Huge Gains From Little Grains -- A New Opportunity In U.S. Oil
U.S. oil production is surging again.
The oil price collapse stopped the momentum for a while, but not for long. Incredibly this time, the growth is taking place with just $50 per barrel oil.
The driver of this growth is shale oil, and more specifically, shale oil from the Permian Basin in Texas. The Permian is the 800 pound gorilla that keeps OPEC awake at night.
This is not a short-term phenomenon. Shale oil will be changing the balance of power in the global oil market for decades to come.
I’m very bullish about rising shale oil production. But that does not necessarily mean I’m bullish on oil prices.
You can understand why since rising production and rising prices don’t really go together. Declining production would be better for oil prices.
There are however, other ways to profit from surging Permian shale oil production…
Sand, Sand, And More Sand – The Tiny Grains Behind The Shale Boom
To understand the Shale industry, you need to understand the process.
Before I get to the stunning trend I’ve been seeing, let me explain why sand is important for shale oil production.
The process of fracking involves using horizontal wells — wells that are turned horizontally at depth. Think of a well in an “L” shape where the base of the “L” is very long.
After a horizontal oil well is drilled, the producers pump water down the well at incredibly high pressures. That high pressure water fractures or “fracks” the oil bearing shale rocks that are in contact with the horizontal section of the well.
Once the rocks are fractured, water rushes into those fractures (cracks really), inflates them, and deepens the cracks in the rock. Sand that is pumped in with the water is carried into these cracks and “props” those fractures open to let oil (or gas) flow out.
In the image below, the yellow circles represent sand particles.
Source: Drilling Info
Without the sand to “prop” the fractures open, the fractures would close once the water pressure subsides which would reduce the amount of oil or gas that can escape.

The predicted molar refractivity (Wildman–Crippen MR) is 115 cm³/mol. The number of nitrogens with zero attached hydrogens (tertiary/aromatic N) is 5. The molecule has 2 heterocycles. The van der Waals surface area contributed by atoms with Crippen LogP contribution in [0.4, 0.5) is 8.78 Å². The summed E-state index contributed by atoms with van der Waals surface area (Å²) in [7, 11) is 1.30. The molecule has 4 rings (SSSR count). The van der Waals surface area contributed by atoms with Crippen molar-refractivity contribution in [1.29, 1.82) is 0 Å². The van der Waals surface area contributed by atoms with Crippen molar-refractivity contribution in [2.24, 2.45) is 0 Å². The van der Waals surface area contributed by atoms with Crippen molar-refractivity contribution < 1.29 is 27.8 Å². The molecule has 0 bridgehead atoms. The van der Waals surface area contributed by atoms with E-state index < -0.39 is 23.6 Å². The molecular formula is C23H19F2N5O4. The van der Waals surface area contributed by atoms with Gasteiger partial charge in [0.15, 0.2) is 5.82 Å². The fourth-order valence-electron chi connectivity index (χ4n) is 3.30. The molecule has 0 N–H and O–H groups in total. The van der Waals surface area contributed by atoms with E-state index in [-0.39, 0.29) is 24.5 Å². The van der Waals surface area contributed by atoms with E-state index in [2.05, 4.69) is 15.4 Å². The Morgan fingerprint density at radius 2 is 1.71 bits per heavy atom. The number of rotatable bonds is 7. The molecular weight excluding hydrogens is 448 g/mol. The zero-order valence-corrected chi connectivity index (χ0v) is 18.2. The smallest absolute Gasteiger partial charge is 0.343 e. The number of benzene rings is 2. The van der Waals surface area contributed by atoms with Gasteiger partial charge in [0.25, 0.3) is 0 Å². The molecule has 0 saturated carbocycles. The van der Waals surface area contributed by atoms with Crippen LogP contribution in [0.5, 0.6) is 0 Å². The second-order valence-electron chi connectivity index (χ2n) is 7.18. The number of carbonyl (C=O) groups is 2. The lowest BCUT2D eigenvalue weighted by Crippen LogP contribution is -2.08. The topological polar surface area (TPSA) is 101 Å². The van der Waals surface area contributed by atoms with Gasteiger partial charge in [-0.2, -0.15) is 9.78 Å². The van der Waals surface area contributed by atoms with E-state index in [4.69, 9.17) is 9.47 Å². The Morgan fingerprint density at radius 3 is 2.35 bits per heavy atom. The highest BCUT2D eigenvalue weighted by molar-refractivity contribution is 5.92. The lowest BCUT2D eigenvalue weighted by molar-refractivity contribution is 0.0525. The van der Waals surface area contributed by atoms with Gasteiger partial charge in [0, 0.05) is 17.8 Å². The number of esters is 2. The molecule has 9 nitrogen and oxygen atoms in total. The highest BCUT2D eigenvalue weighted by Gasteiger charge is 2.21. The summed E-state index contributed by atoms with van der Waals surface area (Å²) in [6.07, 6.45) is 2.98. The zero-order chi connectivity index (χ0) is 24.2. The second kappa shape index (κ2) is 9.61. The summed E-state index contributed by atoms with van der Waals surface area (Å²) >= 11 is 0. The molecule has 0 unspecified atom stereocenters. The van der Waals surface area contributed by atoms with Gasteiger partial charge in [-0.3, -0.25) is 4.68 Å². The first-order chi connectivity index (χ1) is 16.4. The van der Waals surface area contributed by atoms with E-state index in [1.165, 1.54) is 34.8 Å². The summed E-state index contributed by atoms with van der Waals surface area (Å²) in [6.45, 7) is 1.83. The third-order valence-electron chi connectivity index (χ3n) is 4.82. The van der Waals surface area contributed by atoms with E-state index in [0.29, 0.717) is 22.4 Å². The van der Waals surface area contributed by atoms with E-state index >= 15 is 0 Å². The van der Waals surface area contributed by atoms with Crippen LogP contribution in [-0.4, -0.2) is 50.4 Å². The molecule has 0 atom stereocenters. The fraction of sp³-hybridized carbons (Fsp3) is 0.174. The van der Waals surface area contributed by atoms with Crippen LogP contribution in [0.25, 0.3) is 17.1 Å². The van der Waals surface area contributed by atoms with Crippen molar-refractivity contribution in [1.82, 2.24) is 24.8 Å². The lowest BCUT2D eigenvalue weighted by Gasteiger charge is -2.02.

Therefore, this frac sand is a crucial part of the shale oil production process, and is getting more important every day.
What the industry has found through constant trial and error, is that more proppant (more frac sand) means better shale oil wells.
Check the chart below which shows how much sand the industry has been using per horizontal well over time. The increase never ends, in fact it is still accelerating.
The chart shows the amount of frac sand being used per well in each major shale oil region. I want to focus in on the Permian since that is where the majority of shale oil drilling is now taking place.
Here is the amount of frac sand being used per well in the Permian in the fourth quarter of each year:
Q4 2013 – 1,000 tons
Q4 2014 – 1,800 tons (an 80% increase from Q4 2013)
Q4 2015 – 2,300 tons (a 28% increase from Q4 2014)
Q4 2016 – 5,000 tons (a 117% increase from Q4 2015)
The increase from Q4 2013 is incredible. From 1,000 tons of sand per well the industry is now using 5,000 tons.
What has really shocked me is the increase in just the last couple of quarters. The industry went from 4,000 tons in Q3 2016 to 5,000 tons in Q4 2016, a 1,000 ton increase in just the last quarter alone!
It is very clear that more sand equals more profitable wells.
Demand for this stuff is still skyrocketing after years of trial and error. I can’t wait to see how much sand will be used per horizontal well by the end of 2017…
Frac Sand Miners The Logical Choice – But Be Careful
Earlier this year, I kicked the tires on most of the publicly traded companies that supply frac sand to the oil and gas industry.
What I found were some incredibly expensive stocks, as well as some heavily leveraged ones.
Meaning there was an awful lot of growth baked into prices back then.
Since then, share prices have come back to much more reasonable levels and I think that the sector is worth another very close look.
My current favorite is U.S. Silica Holdings (NYSE:SLCA) for one major reason. The company has zero net debt on its balance sheet. As we are reminded on a regular basis, the commodity business is a painfully cyclical one — and in my opinion, not well suited for a lot of leverage.
And commodity companies like this with pristine balance sheets don’t just survive unexpected bumps in the road, they take advantage of them by picking of weaker competitors. Which is exactly what we saw U.S. Silica do in 2016.
If you’re looking to add a quality frac sand company to your portfolio, U.S. Silica is where to look first.
Here’s to looking through the windshield,
Chief Credit Analyst, The Daily Edge